Clean-Up Underway at Momper, West Main St. Now Open to Traffic

By Rachel Martin
By Peter Ambrose
By Scott Sarvay

November 2, 2011 Updated Nov 2, 2011 at 12:19 PM EDT

FORT WAYNE, Ind. (Indiana’s NewsCenter) – West Main Street was open to traffic Wednesday morning as the clean-up effort at the site of the Momper Insulation fire takes shape.

Now that the fire has finally burned itself out, local Homeland Security and state environmental officials control the scene.

Crews are clearing debris, while specialists begin filtering out a toxic form of cyanide from Junk Ditch near the Momper building.

The chemical got into the water after the business caught fire Sunday, killing fish in the Junk Ditch.

Some of the contamination also leaked into the Saint Mary's River before crews could stop it.

But local officials insist city drinking water is safe.

Firefighters are still stationed at Momper Insulation Monday morning as they let a fire in the building burn itself out.

West Main Street remains closed between Leesburg Ave. and Illinois Rd. while crews are at the scene.

The fire broke out at Momper Insulation just after 11:30 Sunday morning. The fire has been contained, but is still burning. The Fort Wayne Fire Department said firefighters will be working into the night.

Billowing black smoke can be seen from miles away.

The Fort Wayne Fire Department (FWFD) said a passer-by noticed smoke coming out of Momper Insulation at 2431 W. Main Street just after 11:30 Sunday morning.

“A passer-by was driving down the street, noticed smoke coming out of southwest door, and turned around to make sure that it was smoke. Turned around and saw that it was, and called 911,” said Cpt. Henry Willis, Public Information Officer for FWFD.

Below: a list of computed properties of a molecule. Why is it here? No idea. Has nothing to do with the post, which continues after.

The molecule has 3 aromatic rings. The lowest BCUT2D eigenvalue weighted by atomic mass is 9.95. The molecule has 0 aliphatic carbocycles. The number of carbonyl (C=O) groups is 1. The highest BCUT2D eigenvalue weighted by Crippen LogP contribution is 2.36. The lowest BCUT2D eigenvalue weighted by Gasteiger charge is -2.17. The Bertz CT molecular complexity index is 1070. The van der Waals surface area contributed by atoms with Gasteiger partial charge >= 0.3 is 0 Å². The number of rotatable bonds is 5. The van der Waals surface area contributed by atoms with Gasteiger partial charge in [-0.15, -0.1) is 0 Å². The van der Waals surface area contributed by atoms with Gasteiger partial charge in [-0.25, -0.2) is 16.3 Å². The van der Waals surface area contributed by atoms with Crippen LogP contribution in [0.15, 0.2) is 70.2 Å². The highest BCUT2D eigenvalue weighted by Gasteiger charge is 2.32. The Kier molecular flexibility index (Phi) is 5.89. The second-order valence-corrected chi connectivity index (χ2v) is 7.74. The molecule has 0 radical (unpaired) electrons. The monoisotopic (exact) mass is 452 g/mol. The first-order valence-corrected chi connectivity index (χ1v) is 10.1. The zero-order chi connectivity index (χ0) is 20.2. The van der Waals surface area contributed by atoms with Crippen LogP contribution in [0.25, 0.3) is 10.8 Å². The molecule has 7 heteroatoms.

“We have no idea what started the fire, how it started the fire,” said Matt Momper, President of Momper Insulation. “If it were a work day, we probably would’ve caught it, whatever the source was.”

Momper Insulation has been in the Momper family since it was opened by Charlie and Jacquie Momper in 1955. He said he happened to be stopping by the office when he saw the smoke. He spoke to the passer-by who said they already called 911 and FWFD was on their way. Momper said this isn’t the first time they’ve experienced a fire.

“We had a fire in 1986, but it was contained. That was a shock,” Momper said.

About an hour into the fire, one firefighter was injured when a wall collapsed. He was rushed to a local hospital and released later in good condition with minor injuries. No other injuries have been reported.

“Maybe some injury to his nose and hand, but nothing life-threatening,” said Chief Pete Kelly of FWFD.

Crowds of people gathered around taking cell-phone pictures and video. Cars lined up, causing traffic jams at the intersection of W. Main Street and Leesburg Road, and many people also parked in surrounding lots to watch the action. Later, all on-lookers were ordered by Fort Wayne Police to clear the area. Authorities said the insulation materials inside the warehouse were melting and causing pollutant smoke that was releasing toxic fumes.